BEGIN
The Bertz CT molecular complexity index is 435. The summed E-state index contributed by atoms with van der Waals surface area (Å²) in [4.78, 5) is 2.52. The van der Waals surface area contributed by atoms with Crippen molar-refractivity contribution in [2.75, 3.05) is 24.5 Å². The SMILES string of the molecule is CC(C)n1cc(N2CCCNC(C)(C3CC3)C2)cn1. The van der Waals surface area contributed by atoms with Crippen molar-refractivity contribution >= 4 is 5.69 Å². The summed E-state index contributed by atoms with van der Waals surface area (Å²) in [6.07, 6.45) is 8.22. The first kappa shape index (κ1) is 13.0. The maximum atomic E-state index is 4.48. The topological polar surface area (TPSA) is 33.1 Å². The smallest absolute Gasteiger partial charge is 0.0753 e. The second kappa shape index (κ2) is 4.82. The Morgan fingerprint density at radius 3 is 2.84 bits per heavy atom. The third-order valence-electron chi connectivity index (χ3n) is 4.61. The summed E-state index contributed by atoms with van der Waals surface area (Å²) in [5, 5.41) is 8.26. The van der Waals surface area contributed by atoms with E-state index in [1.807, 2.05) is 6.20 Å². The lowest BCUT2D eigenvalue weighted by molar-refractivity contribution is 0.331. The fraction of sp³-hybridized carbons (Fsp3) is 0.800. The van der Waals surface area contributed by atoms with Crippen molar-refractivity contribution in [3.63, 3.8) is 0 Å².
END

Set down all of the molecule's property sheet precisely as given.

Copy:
The Bertz CT molecular complexity index is 435. The summed E-state index contributed by atoms with van der Waals surface area (Å²) in [4.78, 5) is 2.52. The van der Waals surface area contributed by atoms with Crippen molar-refractivity contribution in [2.75, 3.05) is 24.5 Å². The SMILES string of the molecule is CC(C)n1cc(N2CCCNC(C)(C3CC3)C2)cn1. The van der Waals surface area contributed by atoms with Crippen molar-refractivity contribution >= 4 is 5.69 Å². The summed E-state index contributed by atoms with van der Waals surface area (Å²) in [6.07, 6.45) is 8.22. The first kappa shape index (κ1) is 13.0. The maximum atomic E-state index is 4.48. The topological polar surface area (TPSA) is 33.1 Å². The smallest absolute Gasteiger partial charge is 0.0753 e. The second kappa shape index (κ2) is 4.82. The Morgan fingerprint density at radius 3 is 2.84 bits per heavy atom. The third-order valence-electron chi connectivity index (χ3n) is 4.61. The summed E-state index contributed by atoms with van der Waals surface area (Å²) in [5, 5.41) is 8.26. The van der Waals surface area contributed by atoms with E-state index in [1.807, 2.05) is 6.20 Å². The lowest BCUT2D eigenvalue weighted by molar-refractivity contribution is 0.331. The fraction of sp³-hybridized carbons (Fsp3) is 0.800. The van der Waals surface area contributed by atoms with Crippen molar-refractivity contribution in [3.63, 3.8) is 0 Å².